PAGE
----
Long Hair VS Short Hair, Which German Shepherd Is Better For You?

Long Hair VS Short Hair, Which German Shepherd Is Better For You?

The most recognized dogs in the world are German Shepherds. And they are the second most popular dog in the United States for a good reason. Not only are they beautiful to look at, but they are also smart, loyal, and very athletic.

They’re often seen working alongside law enforcement and the military, but they are also a popular choice for movies and television. But perhaps they’re the most spellbinding when seen running like the wind through a park or down a sandy beach.

German Shepherd colors

German Shepherds come in many colors and patterns, some more recognizable than others. Most people are familiar with the classic black and tan but they also come in red and black, black and silver, black and cream, bi-color, black, sable, liver, white, and blue, and there is even a genetic mutation that creates a panda Shepherd with black, white and brown markings.

German Shepherd patterns

Along with a variety of colors, they also come in different patterns, such as solids, bi-color, blankets, saddleback, and shades of sables. The panda gene mutation creates symmetrical markings in the various color patterns.

According to the American Kennel Club breed standard, “the German Shepherd Dog varies in color, and most colors are permissible. Strong rich colors are preferred. Pale, washed-out colors and blues or livers are serious faults. A white dog must be disqualified.”

Short-hair German Shepherds

Short-haired German Shepherds have thick double coats that are typically medium in length. Some working lines will have slightly shorter, more wiry fur while the classic Shepherds have fur that is somewhat softer.

Long-hair German Shepherds

But, there is also a rarer coated German Shepherd, also known as the long hair, long coat, or plush coat. These German Shepherds are stunning to look at and have long, silky fur. Some even have a single layer of fur and are missing their dense undercoat (which is a disqualification from AKC exhibitions).

These gorgeous long-haired German Shepherds are the same size as medium-coated dogs and they share the same lifespan. They also come in a variety of colors and patterns. Their beautiful coats are a result of a recessive gene that both parents must carry. Breeding pairs can produce both long and medium-coated puppies in the same litter.

Long coats can appear in working and show lines. Their coat doesn’t change their temperament, drive, or personality. Both long and medium-coated dogs are protective, athletic, and very smart. What will set them apart from each other is their genetics, breeding, and lineage. Long coats, however, are less commonly seen in working lines.

Although long coats are recognized by the AKC, their longer fur is considered a minor defect. The ideal standard for the breed is a “Double coat of medium length. The outer coat should be as dense as possible, the hair straight, harsh, and lying close to the body. A slightly wavy outer coat, often of wiry texture, is permissible. The head, including the inner ear and fore face, and the legs and paws are covered with short hair, and the neck with longer and thicker hair. The rear of the forelegs and hind legs has somewhat longer hair extending to the pastern and hock, respectively. Faults in coat include soft, silky, too long outer coat, woolly, curly, and open coat.”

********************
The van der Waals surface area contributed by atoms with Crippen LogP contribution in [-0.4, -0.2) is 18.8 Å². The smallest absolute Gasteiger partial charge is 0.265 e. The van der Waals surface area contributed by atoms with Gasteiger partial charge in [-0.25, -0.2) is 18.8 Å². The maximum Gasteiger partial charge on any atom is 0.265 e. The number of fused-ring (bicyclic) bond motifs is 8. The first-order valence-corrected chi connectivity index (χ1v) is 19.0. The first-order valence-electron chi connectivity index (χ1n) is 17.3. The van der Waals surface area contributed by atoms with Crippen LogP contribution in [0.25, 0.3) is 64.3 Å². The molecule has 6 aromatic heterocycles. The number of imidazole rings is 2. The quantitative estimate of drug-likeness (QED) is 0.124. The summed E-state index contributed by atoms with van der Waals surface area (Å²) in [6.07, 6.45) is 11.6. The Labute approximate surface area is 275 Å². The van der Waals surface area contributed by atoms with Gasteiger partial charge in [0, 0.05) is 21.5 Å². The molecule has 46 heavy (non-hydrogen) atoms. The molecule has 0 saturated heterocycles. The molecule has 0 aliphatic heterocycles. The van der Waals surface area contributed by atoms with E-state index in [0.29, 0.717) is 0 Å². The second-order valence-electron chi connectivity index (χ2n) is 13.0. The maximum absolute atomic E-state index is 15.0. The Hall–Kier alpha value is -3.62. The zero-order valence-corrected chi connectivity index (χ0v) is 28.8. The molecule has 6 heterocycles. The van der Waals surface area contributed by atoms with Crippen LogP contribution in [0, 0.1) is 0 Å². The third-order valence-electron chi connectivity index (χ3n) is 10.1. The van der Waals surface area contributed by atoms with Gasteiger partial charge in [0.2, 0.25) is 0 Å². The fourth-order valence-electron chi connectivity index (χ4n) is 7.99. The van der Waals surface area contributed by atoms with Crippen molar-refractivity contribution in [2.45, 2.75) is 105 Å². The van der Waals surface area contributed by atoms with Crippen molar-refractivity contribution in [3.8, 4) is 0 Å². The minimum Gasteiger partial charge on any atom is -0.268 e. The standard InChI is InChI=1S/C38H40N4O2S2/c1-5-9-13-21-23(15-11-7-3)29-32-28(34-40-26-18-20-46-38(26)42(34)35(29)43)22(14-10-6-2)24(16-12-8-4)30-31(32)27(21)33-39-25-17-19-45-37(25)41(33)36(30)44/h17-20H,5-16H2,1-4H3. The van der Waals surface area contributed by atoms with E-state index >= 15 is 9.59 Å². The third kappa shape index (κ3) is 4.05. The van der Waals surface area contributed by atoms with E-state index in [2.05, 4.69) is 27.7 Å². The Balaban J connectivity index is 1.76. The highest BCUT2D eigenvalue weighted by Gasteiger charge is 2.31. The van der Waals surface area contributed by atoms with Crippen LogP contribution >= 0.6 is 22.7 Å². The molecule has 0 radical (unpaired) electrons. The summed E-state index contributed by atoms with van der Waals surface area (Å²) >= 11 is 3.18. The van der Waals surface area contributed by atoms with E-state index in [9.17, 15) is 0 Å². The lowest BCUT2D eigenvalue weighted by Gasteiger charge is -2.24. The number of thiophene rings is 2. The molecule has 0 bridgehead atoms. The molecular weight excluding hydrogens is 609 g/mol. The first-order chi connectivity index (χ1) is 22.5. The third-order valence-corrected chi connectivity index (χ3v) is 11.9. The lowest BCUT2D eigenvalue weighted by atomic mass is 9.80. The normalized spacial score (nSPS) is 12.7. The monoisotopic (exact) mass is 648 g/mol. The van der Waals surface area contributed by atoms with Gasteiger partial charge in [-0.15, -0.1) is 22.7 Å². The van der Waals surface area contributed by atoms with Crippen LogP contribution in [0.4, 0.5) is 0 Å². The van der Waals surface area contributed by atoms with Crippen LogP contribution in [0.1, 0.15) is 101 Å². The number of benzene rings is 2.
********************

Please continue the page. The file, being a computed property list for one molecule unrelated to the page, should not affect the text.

Is the short or long coat right for you?

Both long and short-coated German Shepherds shed year-round and require constant grooming. Despite popular belief, long-haired dogs don’t shed more than short hair but since their hair is longer and finer, it may seem that way when it floats all over the house.

Long coats typically need more grooming to keep their fur silky, shiny, and in good condition. They also tend to pick up more dirt, stickers, grass, and twigs than dogs with denser, shorter coats, so that can make them more work.

If you find yourself smitten with the long-coated beauties and decide you want one of your own, the most important deciding factor should be their breeding rather than their appearance. For instance, if you want an active companion, you won’t want a high-drive working line German Shepherd, no matter what kind of coat they have.

You’ll want to find a breeder or rescue that offers a dog that fits into your lifestyle before choosing one for its appearance. Both long and short-haired dogs will require lots of exercise, training, time, and attention. Both live 10-12 years and require plenty of activity every day.

The differences in their lineage and breeding will determine their drive, intensity, personality, and work ethic. Working line dogs bred to do real jobs require much more activity, training, and mental challenges than the typical family can provide.

If you’re ready to put in a little extra work to care for the coat of a gorgeous long-haired German Shepherd, find a dog or puppy that fits into your lifestyle first. Then, you’ll enjoy your new best friend for years to come.

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You might also like: The Coat, Pattern, And Colors Of The German Shepherd Dog

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